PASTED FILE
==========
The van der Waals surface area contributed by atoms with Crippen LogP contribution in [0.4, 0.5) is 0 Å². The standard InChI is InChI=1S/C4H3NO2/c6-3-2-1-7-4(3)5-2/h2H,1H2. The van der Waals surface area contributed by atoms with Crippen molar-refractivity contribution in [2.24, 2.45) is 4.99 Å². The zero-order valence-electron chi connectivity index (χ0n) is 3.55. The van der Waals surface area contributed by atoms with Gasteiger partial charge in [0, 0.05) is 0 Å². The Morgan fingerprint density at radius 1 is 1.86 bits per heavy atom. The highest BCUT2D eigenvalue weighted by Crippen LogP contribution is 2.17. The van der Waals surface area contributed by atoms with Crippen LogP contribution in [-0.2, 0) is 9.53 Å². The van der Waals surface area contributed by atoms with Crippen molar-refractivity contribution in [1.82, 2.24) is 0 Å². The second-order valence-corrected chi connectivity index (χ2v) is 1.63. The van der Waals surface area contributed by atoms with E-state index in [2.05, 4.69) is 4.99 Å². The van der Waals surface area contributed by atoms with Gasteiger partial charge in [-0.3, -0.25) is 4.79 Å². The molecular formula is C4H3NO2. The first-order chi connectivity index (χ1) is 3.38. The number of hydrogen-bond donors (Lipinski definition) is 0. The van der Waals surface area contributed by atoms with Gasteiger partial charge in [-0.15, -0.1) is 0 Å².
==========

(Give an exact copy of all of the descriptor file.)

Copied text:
The van der Waals surface area contributed by atoms with Crippen LogP contribution in [0.4, 0.5) is 0 Å². The standard InChI is InChI=1S/C4H3NO2/c6-3-2-1-7-4(3)5-2/h2H,1H2. The van der Waals surface area contributed by atoms with Crippen molar-refractivity contribution in [2.24, 2.45) is 4.99 Å². The zero-order valence-electron chi connectivity index (χ0n) is 3.55. The van der Waals surface area contributed by atoms with Gasteiger partial charge in [0, 0.05) is 0 Å². The Morgan fingerprint density at radius 1 is 1.86 bits per heavy atom. The highest BCUT2D eigenvalue weighted by Crippen LogP contribution is 2.17. The van der Waals surface area contributed by atoms with Crippen LogP contribution in [-0.2, 0) is 9.53 Å². The van der Waals surface area contributed by atoms with Crippen molar-refractivity contribution in [1.82, 2.24) is 0 Å². The second-order valence-corrected chi connectivity index (χ2v) is 1.63. The van der Waals surface area contributed by atoms with E-state index in [2.05, 4.69) is 4.99 Å². The van der Waals surface area contributed by atoms with Gasteiger partial charge in [-0.3, -0.25) is 4.79 Å². The molecular formula is C4H3NO2. The first-order chi connectivity index (χ1) is 3.38. The number of hydrogen-bond donors (Lipinski definition) is 0. The van der Waals surface area contributed by atoms with Gasteiger partial charge in [-0.15, -0.1) is 0 Å².